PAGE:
51Q: Will the Hornets’ short-term gains justify their long-term costs?

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PBT is previewing the 2015-16 NBA season by tackling 51 big questions that we can’t wait to see answered once play tips off. We will answer one a day right up to the start of the season Oct. 27. Today’s question:

Will the Hornets’ short-term gains justify their long-term costs?

The most notable move of the Hornets’ offseason was one they didn’t even make.

Justise Winslow fell to Charlotte’s No. 9 draft pick, and the Celtics reportedly offered at least three certain first-round picks (including a very valuable unprotected Brooklyn first-rounder) to move up. Boston general manager Danny Ainge later expressed regret about how many assets he offered, but the Hornets declined anyway. They didn’t even take Winslow, who seemed to fall due more to circumstance than a hidden flaw.

Charlotte picked Frank Kaminsky – a polished four-year college player considered by many to be the draft’s most NBA-ready player.

The Hornets want to win. Now.

That was also evident in their two evident in their two major offseason trades – Lance Stephenson to the Clippers for Spencer Hawes and the since-flipped Matt Barnes, Noah Vonleh and Gerald Henderson to the Trail Blazers for Nicolas Batum.

Stephenson was by far the most talented and by far the most erratic player in his deal, and Charlotte clearly had enough his antics. Hawes is the safer, lower-upside contributor. Though Hawes will probably mostly play center, Charlotte surely hopes he can duplicate some of the floor-spacing/passing Josh McRoberts provided next to Al Jefferson in 2013-14.

The Hornets have been chasing a distributing wing like Batum for a while, signing Gordon Hayward to an offer sheet and signing Stephenson. The Jazz matched Hayward’s deal, and Stephenson busted in Charlotte. But the talented Batum, if he rebounds from an uncharacteristically poor shooting season, should help.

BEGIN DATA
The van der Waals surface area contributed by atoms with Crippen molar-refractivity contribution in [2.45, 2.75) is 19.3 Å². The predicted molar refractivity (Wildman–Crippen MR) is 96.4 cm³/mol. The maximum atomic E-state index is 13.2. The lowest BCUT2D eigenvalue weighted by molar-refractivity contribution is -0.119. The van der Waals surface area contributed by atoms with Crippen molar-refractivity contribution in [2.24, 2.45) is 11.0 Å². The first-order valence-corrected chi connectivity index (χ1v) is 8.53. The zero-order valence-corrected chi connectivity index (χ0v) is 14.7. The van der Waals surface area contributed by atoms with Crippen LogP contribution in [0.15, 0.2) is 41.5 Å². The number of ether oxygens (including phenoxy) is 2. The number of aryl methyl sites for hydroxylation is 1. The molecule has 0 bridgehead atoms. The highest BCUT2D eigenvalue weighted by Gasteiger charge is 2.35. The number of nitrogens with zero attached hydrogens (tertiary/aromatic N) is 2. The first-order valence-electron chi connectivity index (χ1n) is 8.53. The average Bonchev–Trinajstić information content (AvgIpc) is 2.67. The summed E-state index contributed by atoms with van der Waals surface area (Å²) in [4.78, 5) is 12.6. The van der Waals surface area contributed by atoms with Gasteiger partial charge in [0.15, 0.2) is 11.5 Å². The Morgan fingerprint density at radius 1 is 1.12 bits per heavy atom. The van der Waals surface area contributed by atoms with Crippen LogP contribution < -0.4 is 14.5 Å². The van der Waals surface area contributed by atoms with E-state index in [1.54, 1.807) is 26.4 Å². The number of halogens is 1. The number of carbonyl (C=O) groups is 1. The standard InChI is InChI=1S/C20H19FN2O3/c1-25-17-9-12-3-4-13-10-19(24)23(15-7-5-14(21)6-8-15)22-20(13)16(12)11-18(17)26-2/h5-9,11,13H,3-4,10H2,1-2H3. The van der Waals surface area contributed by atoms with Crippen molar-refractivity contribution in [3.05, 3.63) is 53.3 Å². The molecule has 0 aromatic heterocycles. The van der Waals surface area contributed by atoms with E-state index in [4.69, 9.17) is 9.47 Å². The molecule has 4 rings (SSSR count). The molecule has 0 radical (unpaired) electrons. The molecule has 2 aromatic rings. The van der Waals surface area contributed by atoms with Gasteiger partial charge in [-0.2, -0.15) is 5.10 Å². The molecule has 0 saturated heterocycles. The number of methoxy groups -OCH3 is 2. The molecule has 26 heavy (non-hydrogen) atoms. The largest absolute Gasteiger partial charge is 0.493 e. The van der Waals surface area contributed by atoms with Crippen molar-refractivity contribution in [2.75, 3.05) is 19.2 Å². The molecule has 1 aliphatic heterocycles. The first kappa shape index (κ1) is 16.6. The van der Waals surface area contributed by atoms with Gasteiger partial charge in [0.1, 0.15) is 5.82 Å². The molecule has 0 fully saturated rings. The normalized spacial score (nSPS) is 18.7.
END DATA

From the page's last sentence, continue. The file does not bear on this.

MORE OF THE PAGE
He’ll come at a cost, though. Vonleh was the third-youngest player in his draft class (behind Bruno Caboclo and Aaron Gordon), and I still like his potential. He’s under contract for three more years and then headed toward restricted free agency. Batum, on the other hand, will become an unrestricted free agent next summer. There are already reports, though Batum denies them, of Batum liking the Raptors. Regardless of whether he’ll end up in Toronto, more teams than ever will have major cap space. He’ll get offers. The Hornets gave up a lot for a potential rental.

But patience was clearly waning in Charlotte, where the franchise hasn’t won a playoff game since emerging as the Bobcats in 2004. Charlotte has reached the postseason just twice in that span, including 2014’s unexpected run. That breakthrough season was followed by last year’s 33-49 disappointment – leading to this re-commitment to the present.

To be fair, the Hornets haven’t completely sold out their future. Not even close. Michael Kidd-Gilchrist (21), Cody Zeller (22) and Kemba Walker (25) remain, and Charlotte traded for Jeremy Lamb (23). The Hornets have all their future first-round picks, too.

They won’t be stuck.

It’s just that with Vonleh, a couple first-round rookies and a couple extra picks on the way, they could have been exceptionally well-positioned for a few years from now.

Instead, they’re focused on this season – which could totally work out fine.

Count me among the many detractors when they signed Al Jefferson two years ago. I thought they were too far from playoff contention to tie up money to a veteran like that. Well, Jefferson propelled them to 43 wins and a playoff berth. I was totally wrong.